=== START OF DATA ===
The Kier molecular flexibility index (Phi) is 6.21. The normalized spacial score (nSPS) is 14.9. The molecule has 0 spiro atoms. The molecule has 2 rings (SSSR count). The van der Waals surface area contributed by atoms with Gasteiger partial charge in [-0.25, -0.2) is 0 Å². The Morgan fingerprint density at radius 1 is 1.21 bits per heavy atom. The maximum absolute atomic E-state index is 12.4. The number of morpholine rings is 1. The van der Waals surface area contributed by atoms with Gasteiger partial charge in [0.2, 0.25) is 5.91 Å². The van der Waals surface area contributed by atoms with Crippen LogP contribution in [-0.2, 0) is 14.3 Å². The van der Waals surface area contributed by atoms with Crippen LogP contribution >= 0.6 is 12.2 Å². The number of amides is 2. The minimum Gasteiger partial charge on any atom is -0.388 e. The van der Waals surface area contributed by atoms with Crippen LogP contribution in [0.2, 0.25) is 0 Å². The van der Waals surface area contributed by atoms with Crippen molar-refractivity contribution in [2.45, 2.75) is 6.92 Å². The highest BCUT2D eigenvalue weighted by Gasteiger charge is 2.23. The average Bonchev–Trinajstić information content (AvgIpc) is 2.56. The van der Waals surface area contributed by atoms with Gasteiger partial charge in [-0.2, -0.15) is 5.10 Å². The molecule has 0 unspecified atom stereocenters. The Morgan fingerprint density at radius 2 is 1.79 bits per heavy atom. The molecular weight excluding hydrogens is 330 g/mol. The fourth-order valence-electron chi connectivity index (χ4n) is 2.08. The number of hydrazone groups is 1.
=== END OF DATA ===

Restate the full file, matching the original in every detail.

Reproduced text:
The Kier molecular flexibility index (Phi) is 6.21. The normalized spacial score (nSPS) is 14.9. The molecule has 0 spiro atoms. The molecule has 2 rings (SSSR count). The van der Waals surface area contributed by atoms with Gasteiger partial charge in [-0.25, -0.2) is 0 Å². The Morgan fingerprint density at radius 1 is 1.21 bits per heavy atom. The maximum absolute atomic E-state index is 12.4. The number of morpholine rings is 1. The van der Waals surface area contributed by atoms with Gasteiger partial charge in [0.2, 0.25) is 5.91 Å². The van der Waals surface area contributed by atoms with Crippen LogP contribution in [-0.2, 0) is 14.3 Å². The van der Waals surface area contributed by atoms with Crippen LogP contribution >= 0.6 is 12.2 Å². The number of amides is 2. The minimum Gasteiger partial charge on any atom is -0.388 e. The van der Waals surface area contributed by atoms with Crippen LogP contribution in [0.2, 0.25) is 0 Å². The van der Waals surface area contributed by atoms with Crippen molar-refractivity contribution in [2.45, 2.75) is 6.92 Å². The highest BCUT2D eigenvalue weighted by Gasteiger charge is 2.23. The average Bonchev–Trinajstić information content (AvgIpc) is 2.56. The van der Waals surface area contributed by atoms with Gasteiger partial charge in [-0.2, -0.15) is 5.10 Å². The molecule has 0 unspecified atom stereocenters. The Morgan fingerprint density at radius 2 is 1.79 bits per heavy atom. The molecular weight excluding hydrogens is 330 g/mol. The fourth-order valence-electron chi connectivity index (χ4n) is 2.08. The number of hydrazone groups is 1.